Occasionally, I lack the aspiration to update my blog. This sentiment comes not from a desire to withhold information, but rather, an inability to adequately describe the things I see every day. Still, I am in the process of composing a few deeper reflections. Until they are ready to post, however, I would like to keep you, my faithful readers and supporters, entertained.
When I first arrived in Congo, so much seemed so foreign. During the first month I read The Poisonwood Bible, by Barbara Kingsolver. Brilliant writing. Intensely developed characters. And at times, a train wreck. You know, one of those situations where you can’t seem to look away no matter how painful it is to watch. Despite several harrowing and distressing themes, I marvel at Kingsolver’s ability to paint so accurate a picture using only words. Such amusing depictions somehow managed to lighten the weight of my initial culture-shock. Therefore, since my mind is in a current state of drought, I will allow Kingsolver to relay a bit of Congo on my behalf.
Considering my penchant for fashion, one of my favorite scenes illustrates the absurdity of Congolese couture…
You should see what the Congolese run around in. Children dressed up in the ragbags of American charity or else nothing at all. Color coordination is not a strong point. Grown men and women seem to think a red plaid and a pink floral print are complementary colors. The women wear a sarong made of one fabric, with another big square of a different fabric wrapped over the top of it. Never jeans or trousers–not on your life. Bosoms may wave in the breeze, mind you, but legs must be strictly hidden, top secret.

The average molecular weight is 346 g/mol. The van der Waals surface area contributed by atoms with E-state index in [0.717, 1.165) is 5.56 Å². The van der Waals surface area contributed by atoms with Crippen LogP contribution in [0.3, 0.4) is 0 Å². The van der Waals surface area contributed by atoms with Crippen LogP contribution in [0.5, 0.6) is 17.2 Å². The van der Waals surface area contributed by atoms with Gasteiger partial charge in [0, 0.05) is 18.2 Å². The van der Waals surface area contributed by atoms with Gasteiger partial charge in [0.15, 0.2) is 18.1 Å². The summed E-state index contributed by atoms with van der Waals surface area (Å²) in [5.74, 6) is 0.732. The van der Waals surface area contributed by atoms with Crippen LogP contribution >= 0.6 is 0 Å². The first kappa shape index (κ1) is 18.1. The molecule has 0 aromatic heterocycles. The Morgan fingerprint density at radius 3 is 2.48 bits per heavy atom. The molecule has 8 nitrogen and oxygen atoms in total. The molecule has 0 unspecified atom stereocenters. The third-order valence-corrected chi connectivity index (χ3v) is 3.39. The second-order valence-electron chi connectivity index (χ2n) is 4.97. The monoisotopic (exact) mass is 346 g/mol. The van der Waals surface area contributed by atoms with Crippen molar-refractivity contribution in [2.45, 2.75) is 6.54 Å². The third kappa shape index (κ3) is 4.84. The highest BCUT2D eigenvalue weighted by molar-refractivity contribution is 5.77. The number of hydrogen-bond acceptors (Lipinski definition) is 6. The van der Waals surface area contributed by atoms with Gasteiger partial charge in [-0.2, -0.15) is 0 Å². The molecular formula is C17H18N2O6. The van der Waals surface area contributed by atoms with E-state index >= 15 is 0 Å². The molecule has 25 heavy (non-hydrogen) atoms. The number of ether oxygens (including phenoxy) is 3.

Women are expected to wear just one style of garment and no other. But the men, now that is a course of a different color. They dress up every different way in the world: some have long shirts made from the same flowery African cloth that is attired by the women. Or they’ll wear a bolt of it draped over one shoulder in the style of Hercules. Others wear American-syle buttoned shirts and shorts in drab, stained colors. A few of the smaller men even go gallivanting around in little undershirts decorated with childish prints, and nobody seems to notice the joke.
As for the accessories, I hardly know where to begin. Sandals made of car tires are popular. So are antique wing tips curling up at the toes, black rubber galoshes unbuckled and flapping open, or bright pink plastic thongs, or bare feet–any of these can go with the aforementioned outfits. Sunglasses, plain glasses, hats, no hats, likewise. Perhaps even a knit woolen cap with a ball on top, or a woman’s bright yellow beret–I have witnessed all these wonders and more. The attitude toward clothing seems to be: if you have it, why not wear it? Some men go about their daily business prepared for the unexpected tropical snowstorm, it seems, while others wear shockingly little–a pair of shorts only. When you look around, it appears that every man here was fixing to go to a different party and then suddenly they all got plunked here together.
As always, thanks for reading. More personal updates will follow shortly…